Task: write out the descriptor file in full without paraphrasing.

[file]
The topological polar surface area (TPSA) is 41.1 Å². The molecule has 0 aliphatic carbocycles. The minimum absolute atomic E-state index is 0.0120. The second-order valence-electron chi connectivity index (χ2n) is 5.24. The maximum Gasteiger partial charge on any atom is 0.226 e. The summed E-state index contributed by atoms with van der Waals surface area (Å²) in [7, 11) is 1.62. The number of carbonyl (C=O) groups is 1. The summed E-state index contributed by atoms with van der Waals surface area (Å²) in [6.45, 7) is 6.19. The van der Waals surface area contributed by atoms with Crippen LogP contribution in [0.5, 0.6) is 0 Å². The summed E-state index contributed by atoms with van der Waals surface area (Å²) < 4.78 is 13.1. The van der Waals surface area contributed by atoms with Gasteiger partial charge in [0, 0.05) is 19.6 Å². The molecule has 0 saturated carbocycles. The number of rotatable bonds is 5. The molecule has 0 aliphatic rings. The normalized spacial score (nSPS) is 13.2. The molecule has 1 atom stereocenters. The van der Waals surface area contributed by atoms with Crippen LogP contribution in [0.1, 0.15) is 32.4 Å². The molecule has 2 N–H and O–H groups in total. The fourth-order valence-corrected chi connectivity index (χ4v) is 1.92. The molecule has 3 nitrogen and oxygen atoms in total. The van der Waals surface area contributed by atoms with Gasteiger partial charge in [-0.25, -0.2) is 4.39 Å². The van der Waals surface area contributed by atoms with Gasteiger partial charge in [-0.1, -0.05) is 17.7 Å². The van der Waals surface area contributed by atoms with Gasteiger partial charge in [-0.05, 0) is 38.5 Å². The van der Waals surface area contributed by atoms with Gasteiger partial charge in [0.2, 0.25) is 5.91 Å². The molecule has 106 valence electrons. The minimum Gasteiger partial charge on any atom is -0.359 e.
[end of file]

The topological polar surface area (TPSA) is 41.1 Å². The molecule has 0 aliphatic carbocycles. The minimum absolute atomic E-state index is 0.0120. The second-order valence-electron chi connectivity index (χ2n) is 5.24. The maximum Gasteiger partial charge on any atom is 0.226 e. The summed E-state index contributed by atoms with van der Waals surface area (Å²) in [7, 11) is 1.62. The number of carbonyl (C=O) groups is 1. The summed E-state index contributed by atoms with van der Waals surface area (Å²) in [6.45, 7) is 6.19. The van der Waals surface area contributed by atoms with Crippen LogP contribution in [0.5, 0.6) is 0 Å². The summed E-state index contributed by atoms with van der Waals surface area (Å²) < 4.78 is 13.1. The van der Waals surface area contributed by atoms with Gasteiger partial charge in [0, 0.05) is 19.6 Å². The molecule has 0 saturated carbocycles. The number of rotatable bonds is 5. The molecule has 0 aliphatic rings. The normalized spacial score (nSPS) is 13.2. The molecule has 1 atom stereocenters. The van der Waals surface area contributed by atoms with Crippen LogP contribution in [0.1, 0.15) is 32.4 Å². The molecule has 2 N–H and O–H groups in total. The fourth-order valence-corrected chi connectivity index (χ4v) is 1.92. The molecule has 3 nitrogen and oxygen atoms in total. The van der Waals surface area contributed by atoms with Gasteiger partial charge in [-0.25, -0.2) is 4.39 Å². The van der Waals surface area contributed by atoms with Gasteiger partial charge in [-0.1, -0.05) is 17.7 Å². The van der Waals surface area contributed by atoms with Gasteiger partial charge in [-0.05, 0) is 38.5 Å². The van der Waals surface area contributed by atoms with Gasteiger partial charge in [0.2, 0.25) is 5.91 Å². The molecule has 106 valence electrons. The minimum Gasteiger partial charge on any atom is -0.359 e.